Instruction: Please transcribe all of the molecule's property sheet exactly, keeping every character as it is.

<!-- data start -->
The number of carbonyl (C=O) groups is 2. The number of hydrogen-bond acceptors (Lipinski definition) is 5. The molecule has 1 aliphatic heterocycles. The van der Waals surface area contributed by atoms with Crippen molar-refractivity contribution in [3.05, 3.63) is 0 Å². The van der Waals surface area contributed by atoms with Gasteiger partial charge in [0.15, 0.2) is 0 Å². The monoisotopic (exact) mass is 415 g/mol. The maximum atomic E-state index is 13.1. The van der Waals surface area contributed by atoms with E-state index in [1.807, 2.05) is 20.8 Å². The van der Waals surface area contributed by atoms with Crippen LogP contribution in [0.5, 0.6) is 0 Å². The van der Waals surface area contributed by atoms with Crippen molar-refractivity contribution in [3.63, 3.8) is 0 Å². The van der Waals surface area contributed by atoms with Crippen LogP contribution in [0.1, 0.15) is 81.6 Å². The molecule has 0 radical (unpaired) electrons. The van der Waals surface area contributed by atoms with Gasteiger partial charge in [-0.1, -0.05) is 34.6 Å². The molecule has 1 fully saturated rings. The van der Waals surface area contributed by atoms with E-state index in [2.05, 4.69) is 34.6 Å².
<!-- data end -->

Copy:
The number of carbonyl (C=O) groups is 2. The number of hydrogen-bond acceptors (Lipinski definition) is 5. The molecule has 1 aliphatic heterocycles. The van der Waals surface area contributed by atoms with Crippen molar-refractivity contribution in [3.05, 3.63) is 0 Å². The van der Waals surface area contributed by atoms with Gasteiger partial charge in [0.15, 0.2) is 0 Å². The monoisotopic (exact) mass is 415 g/mol. The maximum atomic E-state index is 13.1. The van der Waals surface area contributed by atoms with E-state index in [1.807, 2.05) is 20.8 Å². The van der Waals surface area contributed by atoms with Crippen LogP contribution in [0.5, 0.6) is 0 Å². The van der Waals surface area contributed by atoms with Crippen molar-refractivity contribution in [3.63, 3.8) is 0 Å². The van der Waals surface area contributed by atoms with Crippen LogP contribution in [0.1, 0.15) is 81.6 Å². The molecule has 0 radical (unpaired) electrons. The van der Waals surface area contributed by atoms with Gasteiger partial charge in [-0.1, -0.05) is 34.6 Å². The molecule has 1 fully saturated rings. The van der Waals surface area contributed by atoms with E-state index in [2.05, 4.69) is 34.6 Å².